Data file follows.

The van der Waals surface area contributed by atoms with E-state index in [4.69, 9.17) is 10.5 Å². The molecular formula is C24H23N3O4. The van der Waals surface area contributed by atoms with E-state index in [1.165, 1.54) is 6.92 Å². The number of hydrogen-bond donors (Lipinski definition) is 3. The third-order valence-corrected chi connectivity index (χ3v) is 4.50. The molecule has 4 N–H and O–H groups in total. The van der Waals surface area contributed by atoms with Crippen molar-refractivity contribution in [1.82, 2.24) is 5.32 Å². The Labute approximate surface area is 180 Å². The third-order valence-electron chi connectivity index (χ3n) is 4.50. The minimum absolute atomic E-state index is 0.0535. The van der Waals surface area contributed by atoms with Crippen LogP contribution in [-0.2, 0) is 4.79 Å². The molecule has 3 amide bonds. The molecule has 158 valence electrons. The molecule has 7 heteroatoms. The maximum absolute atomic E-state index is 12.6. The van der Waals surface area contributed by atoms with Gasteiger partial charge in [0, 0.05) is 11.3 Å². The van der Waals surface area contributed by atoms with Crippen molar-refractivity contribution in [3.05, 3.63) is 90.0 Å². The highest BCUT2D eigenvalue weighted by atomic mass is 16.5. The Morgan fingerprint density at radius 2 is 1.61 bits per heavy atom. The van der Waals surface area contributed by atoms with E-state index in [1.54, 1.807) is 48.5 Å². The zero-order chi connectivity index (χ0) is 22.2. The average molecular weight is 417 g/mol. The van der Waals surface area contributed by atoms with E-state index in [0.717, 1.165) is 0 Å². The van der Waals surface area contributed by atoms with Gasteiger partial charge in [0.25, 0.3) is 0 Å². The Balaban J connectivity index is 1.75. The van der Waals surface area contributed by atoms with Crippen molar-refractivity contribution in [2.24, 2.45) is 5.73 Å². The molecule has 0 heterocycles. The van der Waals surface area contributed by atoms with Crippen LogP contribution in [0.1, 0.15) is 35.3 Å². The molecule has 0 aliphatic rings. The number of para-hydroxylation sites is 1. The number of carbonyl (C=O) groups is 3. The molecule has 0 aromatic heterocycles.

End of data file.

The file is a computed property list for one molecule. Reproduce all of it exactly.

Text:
The van der Waals surface area contributed by atoms with E-state index in [4.69, 9.17) is 10.5 Å². The molecular formula is C24H23N3O4. The van der Waals surface area contributed by atoms with E-state index in [1.165, 1.54) is 6.92 Å². The number of hydrogen-bond donors (Lipinski definition) is 3. The third-order valence-corrected chi connectivity index (χ3v) is 4.50. The molecule has 4 N–H and O–H groups in total. The van der Waals surface area contributed by atoms with Crippen molar-refractivity contribution in [1.82, 2.24) is 5.32 Å². The Labute approximate surface area is 180 Å². The third-order valence-electron chi connectivity index (χ3n) is 4.50. The minimum absolute atomic E-state index is 0.0535. The van der Waals surface area contributed by atoms with Crippen LogP contribution in [-0.2, 0) is 4.79 Å². The molecule has 3 amide bonds. The molecule has 158 valence electrons. The molecule has 7 heteroatoms. The maximum absolute atomic E-state index is 12.6. The van der Waals surface area contributed by atoms with Gasteiger partial charge in [0, 0.05) is 11.3 Å². The van der Waals surface area contributed by atoms with Crippen molar-refractivity contribution in [3.05, 3.63) is 90.0 Å². The highest BCUT2D eigenvalue weighted by atomic mass is 16.5. The Morgan fingerprint density at radius 2 is 1.61 bits per heavy atom. The van der Waals surface area contributed by atoms with E-state index in [1.54, 1.807) is 48.5 Å². The zero-order chi connectivity index (χ0) is 22.2. The average molecular weight is 417 g/mol. The van der Waals surface area contributed by atoms with E-state index in [0.717, 1.165) is 0 Å². The van der Waals surface area contributed by atoms with Gasteiger partial charge in [0.25, 0.3) is 0 Å². The Balaban J connectivity index is 1.75. The van der Waals surface area contributed by atoms with Crippen molar-refractivity contribution in [2.24, 2.45) is 5.73 Å². The molecule has 0 heterocycles. The van der Waals surface area contributed by atoms with Crippen LogP contribution in [0.1, 0.15) is 35.3 Å². The molecule has 0 aliphatic rings. The number of para-hydroxylation sites is 1. The number of carbonyl (C=O) groups is 3. The molecule has 0 aromatic heterocycles.